By Lisa Flueckiger, Contributing Reporter

RIO DE JANEIRO, BRAZIL – Petrobras announced this week that the company plans to increase production by fifty percent in a bid to emerge from its current financial difficulties. The oil giant desperately needs funds to keep up with investment projections and to compensate for losses due to fuel imports.

Petrobras platform P-61, photo courtesy of Agencia Petrobras.
The p-61 platform is just one of the units on which Petrobras is keen to ramp up production, photo courtesy of Agencia Petrobras.

By 2014, nine new production units will go online, leading to an increase of 1 million barrels of oil equivalent (boed) per day in Petrobras’ installed capacity. The production will be increased gradually reaching a total of around 2.2 million boed in 2014, according to company estimates. Most of their developed sites are in the ultra-deep pre-salt layer of the Santos Basin.

“We will have a very significant growth next year. From 2011 to 2013, we had a natural decline (of production) and fewer (new) probes,” Maria das Graças Foster, Petrobras’ president, told O Globo in an interview to mark the company’s 60th anniversary. It is hoped that the increase in production will help increase the company’s cashflow.

Despite their production levels, fuel, still imported at a premium at the government’s behest, is a worrying expense and even more so with the strengthening dollar. As profits fell to an eight-year low back in February, Petrobras shed assets in Africa, as part of a drastic cost-cutting plan.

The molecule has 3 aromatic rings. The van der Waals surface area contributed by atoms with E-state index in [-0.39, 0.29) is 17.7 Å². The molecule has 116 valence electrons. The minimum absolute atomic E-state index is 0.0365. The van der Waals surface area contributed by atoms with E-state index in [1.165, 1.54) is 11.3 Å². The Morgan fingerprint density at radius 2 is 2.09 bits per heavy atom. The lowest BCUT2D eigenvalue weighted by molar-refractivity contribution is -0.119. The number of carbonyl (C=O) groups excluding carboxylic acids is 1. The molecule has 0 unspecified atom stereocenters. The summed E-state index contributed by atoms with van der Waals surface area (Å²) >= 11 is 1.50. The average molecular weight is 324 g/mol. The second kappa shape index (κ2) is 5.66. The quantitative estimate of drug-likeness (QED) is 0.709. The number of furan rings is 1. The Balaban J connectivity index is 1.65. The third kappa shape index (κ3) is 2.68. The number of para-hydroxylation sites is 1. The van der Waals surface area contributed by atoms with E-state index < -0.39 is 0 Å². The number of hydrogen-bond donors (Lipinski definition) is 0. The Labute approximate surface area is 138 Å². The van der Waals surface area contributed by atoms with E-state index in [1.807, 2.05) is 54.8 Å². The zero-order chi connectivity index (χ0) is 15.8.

With the state insisting that fuel prices are kept low to help combat inflation, profits have been increasingly hard to come by, a fact reflected in the company’s under-performing share price. Minister of Mines and Energy Edison Lobão hasn’t, however, ruled out the possibility of price increases, but remained vague, pushing responsibility to Finance Minister Guido Mantega.

“When he [Mantega] conceded the price adjustment to Petrobras at the beginning of the year, he said that a new price increase could be possible until the end of the year. But that was back then. He can do it or not,” said Lobão.

President of Petrobras' Maria das Graças Foster hopes to engineer a turnaround in the company's fortunes, photo by Antonio Cruz/ABr.
President of Petrobras’ Maria das Graças Foster hopes to engineer a turnaround in the company’s fortunes, photo by Antonio Cruz/ABr.

The discrepancy between what Petrobras pays and what it can charge for the oil stands at 11 percent for gas and 23 percent for diesel, according to a study by the Brazilian Center for Infrastructure (CBIE). That alone accounted for losses of R$2.9 billion between January and June of this year. Allowed to sell at competitive, international market prices, the company would have earned an estimated R$10.2 billion.

The financial impact of that policy also directly impacts Petrobras’ capacity to invest into new projects, and thus the development of Brazil’s petroleum industry as a whole. With the expensive pre-salt expansion looming, the only option left was to try and significantly ramp up production. Brazil’s largest company, founded in 1953 by then President Getúlio Vargas, turns sixty this week.

Petrobras is currently worth around R$240.9 billion on the São Paulo Stock Exchange (BOVESPA), almost fifty percent less than three years ago. In the long term, Petrobras is seeking self-sufficiency in oil production and refinery, currently projected for by 2020. The company plans to increase refining capacity from 2.1 million barrels per day (boed) up to 3.6 million boed. Exports could reach up to 2 million boed, making Brazil one of the largest oil exporters in the world.


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